One of the things that I really like about racing is the camaraderie between drivers, which often leads to great displays of sportsmanship.
Sportsmanship just isn’t on the track, you see, although that is vitally important. I respect drivers who race hard but clean on the track. I don’t respect drivers who feel the need to drive over other drivers for the sake of winning or advancing one position. You can race hard and clean — it’s done every week at many local tracks. Yes there are a few drivers who will try to win at all costs and don’t care whose equipment they destroy, but thankfully that is only a small minority.
If you are a non-race fan reading this, and want to know why people love this sport, this is a big reason why.
That carries over to the pit area. You see drivers borrowing tools and tires to other drivers. I’ve heard numerous stories of veteran drivers offering setup tips to younger drivers in order to help them grow and make them better. They want good competition, and chances are they were helped that way when they were younger.
I’ve seen so many instances where if a driver has a flat tire, other crews step up and help — providing a jack, air gun or tire, or in the older days, lifting a car up (when a jack wasn’t around).
I’ve seen this more and more walking around the pits the last couple of years. Drivers and crews helping other drivers and crews in so many ways. There are times when two drivers race hard for the win and afterward, the driver who finishes second pulls aside to congratulate the winner. Great stuff.
There are drivers having a beer with others afterwards shooting the breeze.
Here is an excerpt of a blog I wrote in May about a great display of this in sportsmanship at Sheyenne Speedway (pictured above):
TJ Waln, a Wissota Street Stock driver from Wadena, Minn., (about 150 miles from Lisbon), was getting ready to go into staging for the feature in the division. A fellow driver and track official noticed his left rear shock was loose on his X machine.
So a frantic scene ensued to try and repair the shock. A few other drivers began helping Waln. Midwest modified drivers Travis Saurer and Randy Klein, joined Waln in a feverish attempt to get the car ready for feature time. Keep in mind that Saurer and Klein were in the next feature race after the street stocks, and faced their own time issues.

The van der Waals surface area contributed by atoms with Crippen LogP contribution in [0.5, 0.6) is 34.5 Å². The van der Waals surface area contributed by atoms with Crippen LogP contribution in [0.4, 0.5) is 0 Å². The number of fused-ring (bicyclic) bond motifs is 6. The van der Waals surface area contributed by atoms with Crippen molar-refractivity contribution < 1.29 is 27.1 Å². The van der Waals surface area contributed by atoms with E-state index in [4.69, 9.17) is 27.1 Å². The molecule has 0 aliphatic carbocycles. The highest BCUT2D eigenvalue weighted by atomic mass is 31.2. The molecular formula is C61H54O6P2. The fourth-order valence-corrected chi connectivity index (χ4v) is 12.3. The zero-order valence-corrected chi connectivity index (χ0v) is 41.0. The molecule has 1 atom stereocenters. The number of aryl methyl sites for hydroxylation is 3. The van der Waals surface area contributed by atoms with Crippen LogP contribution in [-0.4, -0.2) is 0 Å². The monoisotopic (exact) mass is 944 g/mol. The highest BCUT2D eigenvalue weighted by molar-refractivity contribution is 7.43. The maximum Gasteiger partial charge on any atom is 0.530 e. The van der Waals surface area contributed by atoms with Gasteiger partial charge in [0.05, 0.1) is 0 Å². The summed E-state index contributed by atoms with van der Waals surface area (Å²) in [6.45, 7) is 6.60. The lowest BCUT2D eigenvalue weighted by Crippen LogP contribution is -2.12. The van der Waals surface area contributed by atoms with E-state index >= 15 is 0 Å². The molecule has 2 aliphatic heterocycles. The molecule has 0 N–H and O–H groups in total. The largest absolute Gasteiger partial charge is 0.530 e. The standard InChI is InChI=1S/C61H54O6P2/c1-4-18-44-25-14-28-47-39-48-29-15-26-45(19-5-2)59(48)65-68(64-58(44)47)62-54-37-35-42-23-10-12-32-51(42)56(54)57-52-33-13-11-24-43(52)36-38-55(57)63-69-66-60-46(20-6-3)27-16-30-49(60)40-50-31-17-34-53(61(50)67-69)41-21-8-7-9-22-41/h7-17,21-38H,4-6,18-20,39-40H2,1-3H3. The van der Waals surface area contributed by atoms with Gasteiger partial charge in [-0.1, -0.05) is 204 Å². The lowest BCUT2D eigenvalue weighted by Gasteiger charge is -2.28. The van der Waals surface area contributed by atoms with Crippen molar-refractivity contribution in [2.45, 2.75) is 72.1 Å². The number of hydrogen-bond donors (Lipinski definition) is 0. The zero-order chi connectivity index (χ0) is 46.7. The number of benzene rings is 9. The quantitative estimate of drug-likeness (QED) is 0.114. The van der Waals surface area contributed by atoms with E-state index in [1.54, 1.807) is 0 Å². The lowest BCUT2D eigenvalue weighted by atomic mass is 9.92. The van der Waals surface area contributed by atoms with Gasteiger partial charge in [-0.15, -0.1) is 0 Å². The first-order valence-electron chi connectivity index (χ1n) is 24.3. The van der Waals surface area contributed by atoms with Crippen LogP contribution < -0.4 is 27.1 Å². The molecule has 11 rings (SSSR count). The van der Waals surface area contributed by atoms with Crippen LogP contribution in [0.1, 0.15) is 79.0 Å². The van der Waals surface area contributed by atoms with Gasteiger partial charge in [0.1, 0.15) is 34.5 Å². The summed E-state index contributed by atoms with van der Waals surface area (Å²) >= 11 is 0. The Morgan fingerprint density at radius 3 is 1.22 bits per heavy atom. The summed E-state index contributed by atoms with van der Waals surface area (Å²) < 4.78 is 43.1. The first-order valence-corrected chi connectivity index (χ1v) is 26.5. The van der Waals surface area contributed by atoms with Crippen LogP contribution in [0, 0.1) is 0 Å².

Time was short, as the Mini Stocks feature went quickly and caution free. Saurer, Klein and Waln worked fast to get the car ready. The left rear wheel was put on in the nick of time and Waln made it for the green flag. Honestly, Saurer and Klein didn’t have to take time to help Waln, but without their efforts, he doesn’t make the feature. He finished a solid sixth, by the way, which is much better than a DNS. What a display of sportsmanship and cooperation. And this isn’t the first story like that in racing. You hear all the time of drivers and crews helping other drivers in local stock-car racing. Honestly those type of stories don’t get enough publicity and need to be told. I thought it was a cool thing.
—One item of note is that former NASCAR star Kasey Kahne will be racing in the area in the sprint cars in 2019.
His first appearance is scheduled for June 7 at the River Cities Speedway in Grand Forks.
He is scheduled to race at the River Cities Speedway on Aug. 16 and the next night at the Red River Valley Speedway in West Fargo. It is part of a 50-race sprint car schedule Kahne announced for 2019. He retired from NASCAR following 2018.
—The clock is truly ticking on Badlands Motor Speedway. If there is not a sale of the track by Dec. 28 the facility will be demolished and turned into a wildlife preserve. KELO-TV in Sioux Falls had video of heavy machinery coming to the site in Brandon, S.D., this week in preparation for tearing the down the facility.
I can’t find anything concrete about a person or group stepping forward to buy the track. Maybe there is a Christmas miracle that can save the historic sprint car track.